San Francisco police union lashes back; accuses DA Gascon of racism

- Stung by District Attorney George Gascon's recent critical remarks about the San Francisco Police Officers Association, the union today fired back, alleging that when Gascon was police chief he was friendly with union leaders and made disparaging remarks about racial minorities in their presence. 
   
The allegations are the latest salvo in a running conflict between the union and Gascon since the district attorney convened a blue ribbon panel investigating police bias and misconduct last year.
   
The panel was formed in the wake of revelations that a number of police officers had exchanged racist text messages, which were uncovered during a federal investigation. The union has rejected accusations of racial bias in the department, saying the text messages do not reflect the views of most officers.
   
Gascon, who was chief of police when the text messages were exchanged, testified at a Feb. 22 hearing of the blue ribbon panel, reportedly describing the department as insular and racially biased and the union as obstructing policy developments and slowing disciplinary proceedings.
   
In response, former POA President Gary Delagnes today released a sworn affidavit in which he stated that Gascon did not raise concerns about those issues while he was chief of police, but instead worked closely with the union on policy and disciplinary issues. He described Gascon's testimony to the panel as full of "exaggerations, omissions and half-truths."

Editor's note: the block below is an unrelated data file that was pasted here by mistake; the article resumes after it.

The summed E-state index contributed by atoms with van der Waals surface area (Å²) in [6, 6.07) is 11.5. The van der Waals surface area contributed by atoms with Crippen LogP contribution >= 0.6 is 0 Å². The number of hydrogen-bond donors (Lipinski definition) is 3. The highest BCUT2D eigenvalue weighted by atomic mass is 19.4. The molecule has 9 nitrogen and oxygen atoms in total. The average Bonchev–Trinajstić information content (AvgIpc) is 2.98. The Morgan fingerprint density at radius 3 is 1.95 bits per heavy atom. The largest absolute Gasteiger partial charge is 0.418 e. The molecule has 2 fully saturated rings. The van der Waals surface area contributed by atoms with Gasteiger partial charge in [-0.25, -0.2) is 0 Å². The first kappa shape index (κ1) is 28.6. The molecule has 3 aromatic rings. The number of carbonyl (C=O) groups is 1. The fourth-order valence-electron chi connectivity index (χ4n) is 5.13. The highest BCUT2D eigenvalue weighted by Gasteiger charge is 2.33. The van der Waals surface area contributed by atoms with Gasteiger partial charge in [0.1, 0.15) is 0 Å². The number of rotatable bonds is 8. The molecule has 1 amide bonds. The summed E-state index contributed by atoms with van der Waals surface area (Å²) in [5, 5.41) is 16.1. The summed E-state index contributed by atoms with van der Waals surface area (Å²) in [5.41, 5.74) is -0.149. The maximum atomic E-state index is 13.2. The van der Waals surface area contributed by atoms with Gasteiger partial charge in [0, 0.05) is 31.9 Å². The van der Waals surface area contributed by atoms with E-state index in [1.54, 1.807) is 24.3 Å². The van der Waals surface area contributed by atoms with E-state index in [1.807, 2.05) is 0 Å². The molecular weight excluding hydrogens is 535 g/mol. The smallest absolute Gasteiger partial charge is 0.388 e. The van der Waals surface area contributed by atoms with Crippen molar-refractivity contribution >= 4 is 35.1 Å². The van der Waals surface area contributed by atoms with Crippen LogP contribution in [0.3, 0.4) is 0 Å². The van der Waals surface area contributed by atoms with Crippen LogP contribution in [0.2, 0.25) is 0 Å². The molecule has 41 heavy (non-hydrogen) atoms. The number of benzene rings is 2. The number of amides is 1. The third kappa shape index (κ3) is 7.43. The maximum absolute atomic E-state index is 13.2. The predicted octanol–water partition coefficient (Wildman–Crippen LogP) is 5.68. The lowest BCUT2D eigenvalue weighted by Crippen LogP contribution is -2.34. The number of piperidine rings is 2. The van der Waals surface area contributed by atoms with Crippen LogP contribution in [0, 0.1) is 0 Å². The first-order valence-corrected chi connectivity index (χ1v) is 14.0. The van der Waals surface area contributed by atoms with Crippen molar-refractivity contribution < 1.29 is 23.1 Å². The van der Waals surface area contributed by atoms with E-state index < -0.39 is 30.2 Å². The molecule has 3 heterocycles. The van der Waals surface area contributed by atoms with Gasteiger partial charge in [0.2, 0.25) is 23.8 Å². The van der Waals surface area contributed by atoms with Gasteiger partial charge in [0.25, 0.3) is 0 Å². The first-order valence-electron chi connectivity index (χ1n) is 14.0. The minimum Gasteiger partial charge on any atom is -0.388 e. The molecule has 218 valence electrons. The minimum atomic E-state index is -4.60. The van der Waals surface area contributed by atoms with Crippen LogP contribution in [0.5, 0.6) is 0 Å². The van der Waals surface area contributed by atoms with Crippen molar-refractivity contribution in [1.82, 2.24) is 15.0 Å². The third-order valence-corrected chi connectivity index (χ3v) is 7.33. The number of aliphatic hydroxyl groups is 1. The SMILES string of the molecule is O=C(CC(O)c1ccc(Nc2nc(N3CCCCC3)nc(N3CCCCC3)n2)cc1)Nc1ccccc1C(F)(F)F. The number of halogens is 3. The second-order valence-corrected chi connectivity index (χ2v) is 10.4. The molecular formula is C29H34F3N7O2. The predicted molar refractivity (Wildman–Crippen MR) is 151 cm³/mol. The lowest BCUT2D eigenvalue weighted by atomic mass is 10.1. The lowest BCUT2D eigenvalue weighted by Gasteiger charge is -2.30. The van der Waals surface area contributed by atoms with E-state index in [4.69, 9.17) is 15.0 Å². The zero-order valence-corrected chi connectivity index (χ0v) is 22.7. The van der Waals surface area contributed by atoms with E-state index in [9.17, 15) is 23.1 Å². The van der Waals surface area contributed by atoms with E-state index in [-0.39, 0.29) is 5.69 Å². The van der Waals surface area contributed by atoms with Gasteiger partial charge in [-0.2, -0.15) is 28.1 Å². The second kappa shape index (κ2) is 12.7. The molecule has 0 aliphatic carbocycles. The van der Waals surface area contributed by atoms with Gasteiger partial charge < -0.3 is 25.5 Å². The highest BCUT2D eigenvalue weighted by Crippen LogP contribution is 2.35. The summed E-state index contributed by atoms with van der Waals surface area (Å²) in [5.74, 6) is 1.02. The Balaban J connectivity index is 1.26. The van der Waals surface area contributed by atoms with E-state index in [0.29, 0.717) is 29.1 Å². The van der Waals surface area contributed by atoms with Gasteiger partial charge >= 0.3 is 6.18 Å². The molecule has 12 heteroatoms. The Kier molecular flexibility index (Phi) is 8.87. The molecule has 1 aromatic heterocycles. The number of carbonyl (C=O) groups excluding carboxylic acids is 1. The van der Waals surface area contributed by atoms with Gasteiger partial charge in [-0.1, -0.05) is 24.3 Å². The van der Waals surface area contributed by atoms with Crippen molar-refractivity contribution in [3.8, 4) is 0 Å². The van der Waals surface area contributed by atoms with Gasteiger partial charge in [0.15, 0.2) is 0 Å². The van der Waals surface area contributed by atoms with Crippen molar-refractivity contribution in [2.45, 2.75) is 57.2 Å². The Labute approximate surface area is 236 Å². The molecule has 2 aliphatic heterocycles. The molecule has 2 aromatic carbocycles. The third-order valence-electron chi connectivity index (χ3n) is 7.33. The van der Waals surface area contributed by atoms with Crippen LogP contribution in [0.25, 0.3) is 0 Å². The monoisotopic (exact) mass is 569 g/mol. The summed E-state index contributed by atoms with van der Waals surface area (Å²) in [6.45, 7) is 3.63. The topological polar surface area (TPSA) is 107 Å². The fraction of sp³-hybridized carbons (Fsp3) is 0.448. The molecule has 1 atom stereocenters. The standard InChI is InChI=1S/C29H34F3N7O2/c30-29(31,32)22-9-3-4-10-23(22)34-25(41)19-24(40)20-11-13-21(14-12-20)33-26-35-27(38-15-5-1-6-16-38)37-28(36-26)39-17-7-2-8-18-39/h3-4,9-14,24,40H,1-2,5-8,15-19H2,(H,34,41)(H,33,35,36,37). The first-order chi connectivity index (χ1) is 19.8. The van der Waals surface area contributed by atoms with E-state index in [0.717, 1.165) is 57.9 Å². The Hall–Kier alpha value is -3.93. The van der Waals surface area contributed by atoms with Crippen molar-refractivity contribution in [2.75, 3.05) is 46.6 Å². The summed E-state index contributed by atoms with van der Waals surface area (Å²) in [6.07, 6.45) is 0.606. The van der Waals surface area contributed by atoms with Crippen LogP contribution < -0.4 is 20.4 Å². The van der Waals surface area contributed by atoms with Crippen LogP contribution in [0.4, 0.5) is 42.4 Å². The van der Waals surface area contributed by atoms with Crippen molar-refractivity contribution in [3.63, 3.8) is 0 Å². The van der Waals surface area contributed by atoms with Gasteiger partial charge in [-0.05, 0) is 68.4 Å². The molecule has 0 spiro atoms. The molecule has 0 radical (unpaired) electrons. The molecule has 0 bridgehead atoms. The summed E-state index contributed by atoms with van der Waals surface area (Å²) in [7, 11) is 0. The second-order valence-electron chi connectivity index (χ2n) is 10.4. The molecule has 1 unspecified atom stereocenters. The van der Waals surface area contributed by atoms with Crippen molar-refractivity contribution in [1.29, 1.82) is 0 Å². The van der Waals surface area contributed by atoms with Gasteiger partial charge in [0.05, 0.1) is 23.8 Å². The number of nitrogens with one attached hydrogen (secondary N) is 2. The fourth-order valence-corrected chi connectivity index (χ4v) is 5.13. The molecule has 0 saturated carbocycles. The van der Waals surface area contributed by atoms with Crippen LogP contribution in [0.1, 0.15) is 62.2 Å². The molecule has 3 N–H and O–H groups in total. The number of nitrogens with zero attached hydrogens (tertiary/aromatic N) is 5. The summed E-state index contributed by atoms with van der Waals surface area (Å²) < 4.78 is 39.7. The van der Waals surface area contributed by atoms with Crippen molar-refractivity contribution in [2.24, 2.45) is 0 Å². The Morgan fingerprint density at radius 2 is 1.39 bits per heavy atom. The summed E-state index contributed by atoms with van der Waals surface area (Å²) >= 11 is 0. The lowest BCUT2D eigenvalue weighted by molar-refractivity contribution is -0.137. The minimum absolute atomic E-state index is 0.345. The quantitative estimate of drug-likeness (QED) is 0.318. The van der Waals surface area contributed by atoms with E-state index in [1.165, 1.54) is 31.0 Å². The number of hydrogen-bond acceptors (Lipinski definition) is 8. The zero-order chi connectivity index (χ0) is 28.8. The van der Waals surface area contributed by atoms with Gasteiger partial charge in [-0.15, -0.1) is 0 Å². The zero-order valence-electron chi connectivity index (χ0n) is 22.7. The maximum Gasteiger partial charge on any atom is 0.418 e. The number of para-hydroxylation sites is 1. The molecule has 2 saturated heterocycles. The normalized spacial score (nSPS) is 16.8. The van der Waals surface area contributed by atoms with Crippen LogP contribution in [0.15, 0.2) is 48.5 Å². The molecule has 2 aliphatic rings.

Gascon promoted few African Americans during his tenure, expressing doubts about the qualifications of African American captains in the ranks, Delagnes said. On one occasion, at a 2010 dinner in Cambridge, Massachusetts, Gascon became drunk and made disparaging remarks about minorities, Delagnes alleged.
   
"He became so loud and animated that an African American patron approached Chief Gascon and asked him to restrain himself because his behavior was offending his family," the affidavit states.
   
Delagnes' affidavit was accompanied by three others from former and current police officers, largely stating that they had not seen or experienced racial bias in the department.

Last month, the union released a statement angrily denying allegations by panel members that it had obstructed their investigations.
   
The union today also echoed a call by retired Superior Court Judge Quentin Kopp for Gascon to recuse himself from his own panel because he has a conflict of interest.
   
The district attorney's office did not respond to requests for comment today.
 


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